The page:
Author contributions: Alkarkoushi RR, Hui Y, Tavakoli AS, Testerman TL and Singh U assisted with conceptualization, performed experiments, analyzed data, and drafted the manuscript; Nagarkatti P and Nagarkatti M assisted with conceptualization and funding acquisition; Chatzistamou I performed histopathological analysis; Bam M analyzed microRNA data; Testerman TL conceptualized assisted with funding acquisition, and wrote and edited the manuscript.
Supported bythe National Institutes of Health, No. P20GM103641.
Institutional review board statement: This study did not involve human subjects.
Institutional animal care and use committee statement: All experimental procedures were conducted in accordance with the guidelines for the use of experimental animals and were approved by the Institutional Review Committee on Animal Care and Use at the University of South Carolina.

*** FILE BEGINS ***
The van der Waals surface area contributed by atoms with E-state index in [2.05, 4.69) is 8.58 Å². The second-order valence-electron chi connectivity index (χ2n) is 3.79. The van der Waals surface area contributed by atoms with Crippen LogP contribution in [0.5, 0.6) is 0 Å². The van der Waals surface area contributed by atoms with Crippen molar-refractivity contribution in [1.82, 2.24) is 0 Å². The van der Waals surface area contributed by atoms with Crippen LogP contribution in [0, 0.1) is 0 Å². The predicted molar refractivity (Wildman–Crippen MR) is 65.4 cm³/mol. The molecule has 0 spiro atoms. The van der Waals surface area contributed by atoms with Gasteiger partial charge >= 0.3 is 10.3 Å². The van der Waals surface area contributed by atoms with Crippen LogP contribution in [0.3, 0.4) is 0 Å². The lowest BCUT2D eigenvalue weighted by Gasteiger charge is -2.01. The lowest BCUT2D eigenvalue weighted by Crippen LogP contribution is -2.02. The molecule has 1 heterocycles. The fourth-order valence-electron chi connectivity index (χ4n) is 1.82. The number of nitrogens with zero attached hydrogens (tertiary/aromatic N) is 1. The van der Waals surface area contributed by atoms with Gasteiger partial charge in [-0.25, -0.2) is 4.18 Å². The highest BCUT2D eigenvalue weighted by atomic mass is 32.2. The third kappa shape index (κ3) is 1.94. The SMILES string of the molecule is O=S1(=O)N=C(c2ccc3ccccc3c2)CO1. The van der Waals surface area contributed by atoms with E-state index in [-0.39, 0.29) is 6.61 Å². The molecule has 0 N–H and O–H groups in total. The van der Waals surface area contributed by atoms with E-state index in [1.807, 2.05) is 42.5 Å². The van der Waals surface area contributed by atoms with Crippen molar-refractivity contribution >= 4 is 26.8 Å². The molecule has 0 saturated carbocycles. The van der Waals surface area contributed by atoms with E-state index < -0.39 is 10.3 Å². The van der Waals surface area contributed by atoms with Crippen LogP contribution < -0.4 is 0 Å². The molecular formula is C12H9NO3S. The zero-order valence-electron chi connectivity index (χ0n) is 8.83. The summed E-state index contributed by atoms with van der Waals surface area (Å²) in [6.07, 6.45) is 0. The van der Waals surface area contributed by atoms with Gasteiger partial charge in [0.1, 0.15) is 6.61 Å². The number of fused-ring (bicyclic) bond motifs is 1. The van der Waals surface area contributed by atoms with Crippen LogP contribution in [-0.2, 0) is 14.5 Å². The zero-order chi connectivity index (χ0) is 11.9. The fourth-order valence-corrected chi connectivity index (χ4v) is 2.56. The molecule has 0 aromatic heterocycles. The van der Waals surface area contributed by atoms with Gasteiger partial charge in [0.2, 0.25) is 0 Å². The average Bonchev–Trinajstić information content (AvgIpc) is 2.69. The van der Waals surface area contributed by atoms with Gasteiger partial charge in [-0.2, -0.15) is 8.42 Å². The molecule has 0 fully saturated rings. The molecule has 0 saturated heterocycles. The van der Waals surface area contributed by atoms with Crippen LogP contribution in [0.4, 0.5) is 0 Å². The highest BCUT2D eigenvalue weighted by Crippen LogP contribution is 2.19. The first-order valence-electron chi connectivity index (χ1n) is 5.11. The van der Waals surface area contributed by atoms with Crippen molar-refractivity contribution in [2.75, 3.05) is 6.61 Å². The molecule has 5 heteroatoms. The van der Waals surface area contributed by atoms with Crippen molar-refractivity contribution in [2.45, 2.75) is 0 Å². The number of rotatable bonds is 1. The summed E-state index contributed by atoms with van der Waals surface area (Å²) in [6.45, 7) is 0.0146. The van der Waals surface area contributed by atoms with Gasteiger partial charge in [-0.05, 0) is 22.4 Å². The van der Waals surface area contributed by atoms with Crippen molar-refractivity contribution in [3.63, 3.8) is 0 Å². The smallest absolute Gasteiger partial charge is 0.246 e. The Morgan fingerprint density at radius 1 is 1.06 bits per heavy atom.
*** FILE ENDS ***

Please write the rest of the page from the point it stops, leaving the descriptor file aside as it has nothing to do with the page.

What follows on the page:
Conflict-of-interest statement: The authors have nothing to disclose.
Data sharing statement: Raw data have been provided as supplemental material.
ARRIVE guidelines statement: The authors have read the ARRIVE guidelines, and the manuscript was prepared and revised according to the ARRIVE guidelines.
Open-Access: This article is an open-access article that was selected by an in-house editor and fully peer-reviewed by external reviewers. It is distributed in accordance with the Creative Commons Attribution NonCommercial (CC BY-NC 4.0) license, which permits others to distribute, remix, adapt, build upon this work non-commercially, and license their derivative works on different terms, provided the original work is properly cited and the use is non-commercial. See: http://creativecommons.org/licenses/by-nc/4.0/
Corresponding author: Traci L Testerman, PhD, Assistant Professor, Department of Pathology, Microbiology and Immunology, University of South Carolina School of Medicine, 6439 Garners Ferry Road, Columbia, SC 29209, United States. email@example.com
Received: March 19, 2020 Peer-review started: March 20, 2020 First decision: April 8, 2020 Revised: July 16, 2020 Accepted: August 12, 2020 Article in press: August 12, 2020 Published online: August 28, 2020